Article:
College of Europe

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College of Europe
Collège d’Europe
College of Europe logo
TypePrivate postgraduate institute
Established1949 (1949)
RectorJörg Monar
Academic staff
Postgraduates420 from over 50 countries
51°12′39.66″N 3°13′32.89″E / 51.2110167°N 3.2258028°E / 51.2110167; 3.2258028Coordinates: 51°12′39.66″N 3°13′32.89″E / 51.2110167°N 3.2258028°E / 51.2110167; 3.2258028
Working languagesEnglish and French

The College of Europe (French: Collège d'Europe) is a postgraduate institute of European studies with its main campus in Bruges, Belgium and a smaller campus in Warsaw, Poland. The College of Europe in Bruges was founded in 1949 by leading historical European figures and founding fathers of the European Union, including Salvador de Madariaga, Winston Churchill, Paul-Henri Spaak and Alcide De Gasperi in the wake of the Hague Congress of 1948 to promote "a spirit of solidarity and mutual understanding between all the nations of Western Europe and to provide elite training to individuals who will uphold these values"[1] and "to train an elite of young executives for Europe."[2] The founders imagined the college as a place where Europe's future leaders could live and study together, it has the status of "Institution of Public Interest", operating according to Belgian law. The second campus in Natolin (Warsaw), Poland was opened in 1992.[3]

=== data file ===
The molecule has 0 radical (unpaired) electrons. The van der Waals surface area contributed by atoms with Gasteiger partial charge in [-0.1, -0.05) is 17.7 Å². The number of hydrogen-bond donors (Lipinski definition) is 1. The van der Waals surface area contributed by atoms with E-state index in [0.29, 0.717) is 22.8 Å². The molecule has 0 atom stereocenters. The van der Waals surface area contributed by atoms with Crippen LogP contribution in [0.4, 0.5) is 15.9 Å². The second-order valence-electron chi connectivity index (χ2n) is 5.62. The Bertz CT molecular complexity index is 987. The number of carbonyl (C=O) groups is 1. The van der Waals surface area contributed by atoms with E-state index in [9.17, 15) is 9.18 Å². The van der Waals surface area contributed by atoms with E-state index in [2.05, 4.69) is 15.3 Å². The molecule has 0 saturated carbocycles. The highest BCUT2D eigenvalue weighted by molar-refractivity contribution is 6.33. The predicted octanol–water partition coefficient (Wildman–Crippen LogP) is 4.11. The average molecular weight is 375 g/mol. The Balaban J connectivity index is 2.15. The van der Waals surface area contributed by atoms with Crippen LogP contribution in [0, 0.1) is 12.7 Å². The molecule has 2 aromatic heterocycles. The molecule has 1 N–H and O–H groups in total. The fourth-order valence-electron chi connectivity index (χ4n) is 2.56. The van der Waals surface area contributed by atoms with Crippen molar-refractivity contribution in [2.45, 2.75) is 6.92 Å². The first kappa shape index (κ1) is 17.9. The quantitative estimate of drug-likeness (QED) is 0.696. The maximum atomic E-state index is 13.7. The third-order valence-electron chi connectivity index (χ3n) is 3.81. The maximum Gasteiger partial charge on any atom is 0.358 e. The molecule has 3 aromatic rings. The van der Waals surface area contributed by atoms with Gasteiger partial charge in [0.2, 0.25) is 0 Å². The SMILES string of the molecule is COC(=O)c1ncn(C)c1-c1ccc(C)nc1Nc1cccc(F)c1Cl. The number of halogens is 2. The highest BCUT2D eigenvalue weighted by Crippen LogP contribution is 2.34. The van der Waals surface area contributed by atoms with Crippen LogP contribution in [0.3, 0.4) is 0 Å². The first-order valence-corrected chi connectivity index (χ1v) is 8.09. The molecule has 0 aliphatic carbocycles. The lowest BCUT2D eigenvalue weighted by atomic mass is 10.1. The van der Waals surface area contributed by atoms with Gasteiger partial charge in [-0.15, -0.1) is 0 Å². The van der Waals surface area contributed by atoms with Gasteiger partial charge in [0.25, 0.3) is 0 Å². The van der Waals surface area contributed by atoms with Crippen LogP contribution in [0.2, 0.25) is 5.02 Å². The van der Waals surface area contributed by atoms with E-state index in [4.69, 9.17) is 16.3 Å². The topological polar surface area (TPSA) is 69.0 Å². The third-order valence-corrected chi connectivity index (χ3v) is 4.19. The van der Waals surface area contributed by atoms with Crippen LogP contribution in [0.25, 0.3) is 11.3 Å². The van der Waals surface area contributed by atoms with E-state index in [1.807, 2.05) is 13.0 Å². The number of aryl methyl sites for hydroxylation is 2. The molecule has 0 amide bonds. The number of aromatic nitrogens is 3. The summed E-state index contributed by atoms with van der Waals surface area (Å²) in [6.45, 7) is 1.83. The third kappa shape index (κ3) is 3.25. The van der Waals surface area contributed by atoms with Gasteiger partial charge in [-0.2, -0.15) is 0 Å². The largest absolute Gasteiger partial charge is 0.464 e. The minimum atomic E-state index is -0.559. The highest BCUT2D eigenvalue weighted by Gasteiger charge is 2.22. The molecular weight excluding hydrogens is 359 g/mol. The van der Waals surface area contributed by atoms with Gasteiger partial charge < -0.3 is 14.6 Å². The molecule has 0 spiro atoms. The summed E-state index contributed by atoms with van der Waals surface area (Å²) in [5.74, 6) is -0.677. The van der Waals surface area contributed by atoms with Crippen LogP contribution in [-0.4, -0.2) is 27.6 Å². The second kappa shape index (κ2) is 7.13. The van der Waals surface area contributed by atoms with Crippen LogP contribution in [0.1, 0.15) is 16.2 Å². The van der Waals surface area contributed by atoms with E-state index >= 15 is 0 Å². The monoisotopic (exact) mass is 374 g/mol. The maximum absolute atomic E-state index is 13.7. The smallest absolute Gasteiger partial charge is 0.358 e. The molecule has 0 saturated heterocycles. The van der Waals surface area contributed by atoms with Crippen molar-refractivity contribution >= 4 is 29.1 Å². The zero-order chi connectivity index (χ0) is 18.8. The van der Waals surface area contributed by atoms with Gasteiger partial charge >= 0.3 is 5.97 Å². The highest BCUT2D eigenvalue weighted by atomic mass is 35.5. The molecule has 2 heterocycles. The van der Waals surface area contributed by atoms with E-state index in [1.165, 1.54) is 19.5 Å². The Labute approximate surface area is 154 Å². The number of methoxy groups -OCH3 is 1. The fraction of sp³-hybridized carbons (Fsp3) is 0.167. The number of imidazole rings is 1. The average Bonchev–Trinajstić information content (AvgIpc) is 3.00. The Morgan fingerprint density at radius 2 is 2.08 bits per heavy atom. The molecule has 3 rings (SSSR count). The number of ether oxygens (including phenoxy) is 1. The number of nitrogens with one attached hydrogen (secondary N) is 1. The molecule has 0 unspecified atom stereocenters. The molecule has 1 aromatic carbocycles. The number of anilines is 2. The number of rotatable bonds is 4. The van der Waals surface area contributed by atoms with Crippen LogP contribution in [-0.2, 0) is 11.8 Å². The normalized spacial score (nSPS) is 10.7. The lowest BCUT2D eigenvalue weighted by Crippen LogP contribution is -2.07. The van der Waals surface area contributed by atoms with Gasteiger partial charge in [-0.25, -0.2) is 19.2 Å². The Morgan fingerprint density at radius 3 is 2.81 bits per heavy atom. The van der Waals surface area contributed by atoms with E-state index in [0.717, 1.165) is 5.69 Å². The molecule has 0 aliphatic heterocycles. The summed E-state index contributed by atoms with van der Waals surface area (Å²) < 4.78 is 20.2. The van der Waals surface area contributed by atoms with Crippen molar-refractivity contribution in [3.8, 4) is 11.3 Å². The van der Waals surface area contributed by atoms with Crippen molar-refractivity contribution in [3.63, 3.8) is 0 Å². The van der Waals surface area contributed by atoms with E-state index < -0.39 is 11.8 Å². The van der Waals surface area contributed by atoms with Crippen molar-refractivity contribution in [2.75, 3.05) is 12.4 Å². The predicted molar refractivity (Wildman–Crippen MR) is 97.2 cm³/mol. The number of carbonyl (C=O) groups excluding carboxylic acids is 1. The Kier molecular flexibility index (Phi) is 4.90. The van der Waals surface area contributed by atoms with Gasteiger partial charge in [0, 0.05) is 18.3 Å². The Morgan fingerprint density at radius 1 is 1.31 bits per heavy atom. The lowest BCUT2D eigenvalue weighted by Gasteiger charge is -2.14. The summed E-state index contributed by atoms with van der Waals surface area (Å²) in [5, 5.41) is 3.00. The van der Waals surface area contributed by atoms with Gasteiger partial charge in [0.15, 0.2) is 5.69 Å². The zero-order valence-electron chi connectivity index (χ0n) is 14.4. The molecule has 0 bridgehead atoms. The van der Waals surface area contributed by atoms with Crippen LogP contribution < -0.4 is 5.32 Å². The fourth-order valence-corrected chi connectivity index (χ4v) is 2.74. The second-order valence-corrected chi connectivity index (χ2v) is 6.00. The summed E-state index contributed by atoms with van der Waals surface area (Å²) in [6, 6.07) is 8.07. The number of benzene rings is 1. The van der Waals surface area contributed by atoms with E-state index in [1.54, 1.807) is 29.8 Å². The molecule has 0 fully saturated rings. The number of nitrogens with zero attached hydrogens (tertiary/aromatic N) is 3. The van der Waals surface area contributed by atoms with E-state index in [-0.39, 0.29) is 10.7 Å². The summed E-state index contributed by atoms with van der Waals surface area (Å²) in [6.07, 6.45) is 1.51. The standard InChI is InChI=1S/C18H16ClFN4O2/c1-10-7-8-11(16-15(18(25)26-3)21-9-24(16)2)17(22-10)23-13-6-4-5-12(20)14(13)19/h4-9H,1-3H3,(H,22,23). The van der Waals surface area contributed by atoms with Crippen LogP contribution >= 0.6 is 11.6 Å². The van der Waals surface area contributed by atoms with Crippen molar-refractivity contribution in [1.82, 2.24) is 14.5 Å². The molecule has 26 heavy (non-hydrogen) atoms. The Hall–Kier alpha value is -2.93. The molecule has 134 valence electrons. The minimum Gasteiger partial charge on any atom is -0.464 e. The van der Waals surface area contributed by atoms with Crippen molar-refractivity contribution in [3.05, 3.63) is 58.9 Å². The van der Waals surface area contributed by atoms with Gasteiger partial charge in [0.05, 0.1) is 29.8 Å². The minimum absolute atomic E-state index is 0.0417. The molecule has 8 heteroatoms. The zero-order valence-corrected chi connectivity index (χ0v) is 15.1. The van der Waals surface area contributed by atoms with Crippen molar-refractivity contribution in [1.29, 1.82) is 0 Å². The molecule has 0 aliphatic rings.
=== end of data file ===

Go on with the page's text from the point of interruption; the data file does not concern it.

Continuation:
Students are usually selected in cooperation with their countries' ministries of foreign affairs, and admission is highly competitive; the College of Europe is bilingual, and students must be proficient in English and French. Students receive an advanced master's degree (formerly called Diploma and Certificat) following a one-year programme. Traditionally, students specialise in either European Law, European Economic Studies, or European Political and Administrative Studies; in recent years, additional programmes have been created.

According to The Times, the "College of Europe, in the medieval Belgian city of Bruges, is to the European political elite what the Harvard Business School is to American corporate life, it is a hothouse where the ambitious and talented go to make contacts".[4] The Economist describes it as "an elite finishing school for aspiring Eurocrats."[5] The Financial Times writes that "the elite College of Europe in Bruges" is "an institution geared to producing crop after crop of graduates with a lifelong enthusiasm for EU integration."[6] Former European Commissioner for Education Ján Figeľ described the college as "one of the most emblematic centres of European studies in the European Union";[7] the BBC has referred to it as "the EU's very own Oxbridge".[8] The college has also been described as "the leading place to study European affairs"[9] and as "the elite training center for the European Union's political class".[10] RFE/RL has referred to the college as "a Euro-federalist hot-spot."[11] The Global Mail has described its students as "Europe's leaders-in-waiting."[12]